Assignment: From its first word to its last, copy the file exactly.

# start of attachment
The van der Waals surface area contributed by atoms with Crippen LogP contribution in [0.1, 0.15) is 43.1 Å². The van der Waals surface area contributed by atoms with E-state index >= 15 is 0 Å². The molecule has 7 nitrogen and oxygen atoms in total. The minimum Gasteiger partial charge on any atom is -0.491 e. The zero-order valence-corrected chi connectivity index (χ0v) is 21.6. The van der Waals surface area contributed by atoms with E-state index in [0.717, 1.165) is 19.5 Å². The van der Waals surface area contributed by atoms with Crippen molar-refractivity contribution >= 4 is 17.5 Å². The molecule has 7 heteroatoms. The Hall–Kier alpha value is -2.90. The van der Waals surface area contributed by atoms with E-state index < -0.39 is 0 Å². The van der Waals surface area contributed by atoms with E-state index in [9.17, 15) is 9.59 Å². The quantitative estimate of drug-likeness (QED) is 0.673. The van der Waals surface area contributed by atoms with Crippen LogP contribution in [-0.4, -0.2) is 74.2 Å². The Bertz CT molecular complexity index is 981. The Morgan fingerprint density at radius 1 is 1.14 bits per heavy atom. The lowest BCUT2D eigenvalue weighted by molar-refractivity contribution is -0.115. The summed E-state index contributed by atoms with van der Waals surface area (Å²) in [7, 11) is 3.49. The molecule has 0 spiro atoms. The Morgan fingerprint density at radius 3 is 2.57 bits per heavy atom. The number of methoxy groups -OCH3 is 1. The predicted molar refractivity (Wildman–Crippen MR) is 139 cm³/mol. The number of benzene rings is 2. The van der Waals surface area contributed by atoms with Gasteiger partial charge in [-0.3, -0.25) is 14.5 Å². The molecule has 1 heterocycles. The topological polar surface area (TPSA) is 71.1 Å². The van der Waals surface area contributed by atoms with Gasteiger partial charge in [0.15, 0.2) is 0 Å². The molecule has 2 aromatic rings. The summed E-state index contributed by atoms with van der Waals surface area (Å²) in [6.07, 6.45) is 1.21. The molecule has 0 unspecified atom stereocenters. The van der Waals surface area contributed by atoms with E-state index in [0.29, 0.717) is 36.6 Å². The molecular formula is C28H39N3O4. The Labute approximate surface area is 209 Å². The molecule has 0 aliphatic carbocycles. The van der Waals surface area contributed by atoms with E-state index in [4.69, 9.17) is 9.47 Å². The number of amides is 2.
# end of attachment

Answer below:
The van der Waals surface area contributed by atoms with Crippen LogP contribution in [0.1, 0.15) is 43.1 Å². The van der Waals surface area contributed by atoms with E-state index >= 15 is 0 Å². The molecule has 7 nitrogen and oxygen atoms in total. The minimum Gasteiger partial charge on any atom is -0.491 e. The zero-order valence-corrected chi connectivity index (χ0v) is 21.6. The van der Waals surface area contributed by atoms with E-state index in [0.717, 1.165) is 19.5 Å². The van der Waals surface area contributed by atoms with Crippen molar-refractivity contribution >= 4 is 17.5 Å². The molecule has 7 heteroatoms. The Hall–Kier alpha value is -2.90. The van der Waals surface area contributed by atoms with E-state index < -0.39 is 0 Å². The van der Waals surface area contributed by atoms with E-state index in [9.17, 15) is 9.59 Å². The quantitative estimate of drug-likeness (QED) is 0.673. The van der Waals surface area contributed by atoms with Crippen LogP contribution in [-0.4, -0.2) is 74.2 Å². The Bertz CT molecular complexity index is 981. The Morgan fingerprint density at radius 1 is 1.14 bits per heavy atom. The lowest BCUT2D eigenvalue weighted by molar-refractivity contribution is -0.115. The summed E-state index contributed by atoms with van der Waals surface area (Å²) in [7, 11) is 3.49. The molecule has 0 spiro atoms. The Morgan fingerprint density at radius 3 is 2.57 bits per heavy atom. The number of methoxy groups -OCH3 is 1. The predicted molar refractivity (Wildman–Crippen MR) is 139 cm³/mol. The number of benzene rings is 2. The van der Waals surface area contributed by atoms with Gasteiger partial charge in [-0.3, -0.25) is 14.5 Å². The molecule has 1 heterocycles. The topological polar surface area (TPSA) is 71.1 Å². The van der Waals surface area contributed by atoms with Gasteiger partial charge in [0.15, 0.2) is 0 Å². The molecule has 2 aromatic rings. The summed E-state index contributed by atoms with van der Waals surface area (Å²) in [6.07, 6.45) is 1.21. The molecule has 0 unspecified atom stereocenters. The van der Waals surface area contributed by atoms with E-state index in [0.29, 0.717) is 36.6 Å². The molecular formula is C28H39N3O4. The Labute approximate surface area is 209 Å². The molecule has 0 aliphatic carbocycles. The van der Waals surface area contributed by atoms with E-state index in [4.69, 9.17) is 9.47 Å². The number of amides is 2.